Through a series of conversations and interactions dealing with white supremacy and advocacy on Twitter, I’ve learned some lessons on what it means to begin being a useful advocate. I wrote a short thread on some of those lessons, but I wanted to write them down in a more permanent spot and to expand on some of them in a more meaningful way. This is mostly a way for me to continue to reflect on those conversation, but I also hope that it helps other white people be better advocates for marginalized people.
[ Originally published on Techwell’s StickyMinds ]
I’ve written about the many hats that testers wear, and the importance of collaboration between testers and engineers. My thinking in those articles focused mainly on the work that testers put into their teams, but lately I’ve been considering the other side - the effort that teams and companies put into their QA engineers and testers.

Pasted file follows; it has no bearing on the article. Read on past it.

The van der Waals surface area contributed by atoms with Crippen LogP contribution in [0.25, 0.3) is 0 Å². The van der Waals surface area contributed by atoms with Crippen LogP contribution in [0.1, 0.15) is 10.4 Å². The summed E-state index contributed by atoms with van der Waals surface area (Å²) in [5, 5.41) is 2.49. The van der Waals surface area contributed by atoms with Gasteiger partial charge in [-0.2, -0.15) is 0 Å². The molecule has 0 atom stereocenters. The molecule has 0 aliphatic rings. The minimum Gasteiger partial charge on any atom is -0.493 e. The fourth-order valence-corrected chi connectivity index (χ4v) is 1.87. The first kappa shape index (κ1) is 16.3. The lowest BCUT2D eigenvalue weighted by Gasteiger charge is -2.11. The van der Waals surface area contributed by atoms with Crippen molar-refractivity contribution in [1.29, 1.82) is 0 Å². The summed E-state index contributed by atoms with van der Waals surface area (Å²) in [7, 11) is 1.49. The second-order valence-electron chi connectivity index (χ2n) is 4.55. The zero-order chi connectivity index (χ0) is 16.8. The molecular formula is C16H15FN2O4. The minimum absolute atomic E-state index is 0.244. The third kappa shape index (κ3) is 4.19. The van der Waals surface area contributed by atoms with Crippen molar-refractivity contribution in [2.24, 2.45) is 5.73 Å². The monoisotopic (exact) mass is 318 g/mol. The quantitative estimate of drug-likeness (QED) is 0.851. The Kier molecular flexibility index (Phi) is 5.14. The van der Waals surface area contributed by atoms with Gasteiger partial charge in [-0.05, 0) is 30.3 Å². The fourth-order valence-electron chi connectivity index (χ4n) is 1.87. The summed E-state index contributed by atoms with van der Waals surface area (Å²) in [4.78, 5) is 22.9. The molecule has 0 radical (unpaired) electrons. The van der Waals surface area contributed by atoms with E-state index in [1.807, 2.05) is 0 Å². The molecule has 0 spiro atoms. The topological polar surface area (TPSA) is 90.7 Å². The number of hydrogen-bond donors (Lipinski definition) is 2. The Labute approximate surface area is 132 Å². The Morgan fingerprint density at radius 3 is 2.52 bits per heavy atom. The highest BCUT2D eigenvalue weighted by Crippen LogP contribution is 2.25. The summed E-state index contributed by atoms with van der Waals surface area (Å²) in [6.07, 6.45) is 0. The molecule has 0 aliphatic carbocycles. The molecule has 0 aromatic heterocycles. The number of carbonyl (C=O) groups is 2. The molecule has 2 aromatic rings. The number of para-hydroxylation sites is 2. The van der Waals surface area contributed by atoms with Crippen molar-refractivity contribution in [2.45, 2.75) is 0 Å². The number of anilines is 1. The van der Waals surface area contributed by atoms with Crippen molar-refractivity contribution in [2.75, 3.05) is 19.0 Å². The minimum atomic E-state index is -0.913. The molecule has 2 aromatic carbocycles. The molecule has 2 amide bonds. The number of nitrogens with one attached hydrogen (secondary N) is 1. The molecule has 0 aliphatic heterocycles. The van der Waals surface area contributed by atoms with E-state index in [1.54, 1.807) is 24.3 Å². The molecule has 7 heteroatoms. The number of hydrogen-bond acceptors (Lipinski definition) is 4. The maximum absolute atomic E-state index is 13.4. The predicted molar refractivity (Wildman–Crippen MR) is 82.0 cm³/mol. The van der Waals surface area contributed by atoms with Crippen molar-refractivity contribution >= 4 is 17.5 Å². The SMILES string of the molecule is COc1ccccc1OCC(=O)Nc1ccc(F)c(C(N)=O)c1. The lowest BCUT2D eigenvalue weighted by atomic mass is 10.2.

I don’t typically do a end-of-year post. In fact, I think this is my first one. I wasn’t going to write this one, either - mostly because I felt like I hadn’t really accomplished anything. But as I thought back about my 2018, I realized that I actually had accomplished quite a few things that I’m proud of. One of my goals for 2019 is to be more intentional - that is, to do more explicit planning for my path forward, and I know there are things in 2018 that I can use to inform and inspire my approaches and goals for 2019. So my first step toward that is writing this post, thinking about what I did or didn’t do, and how I can use my experiences from the past year to succeed in the new year.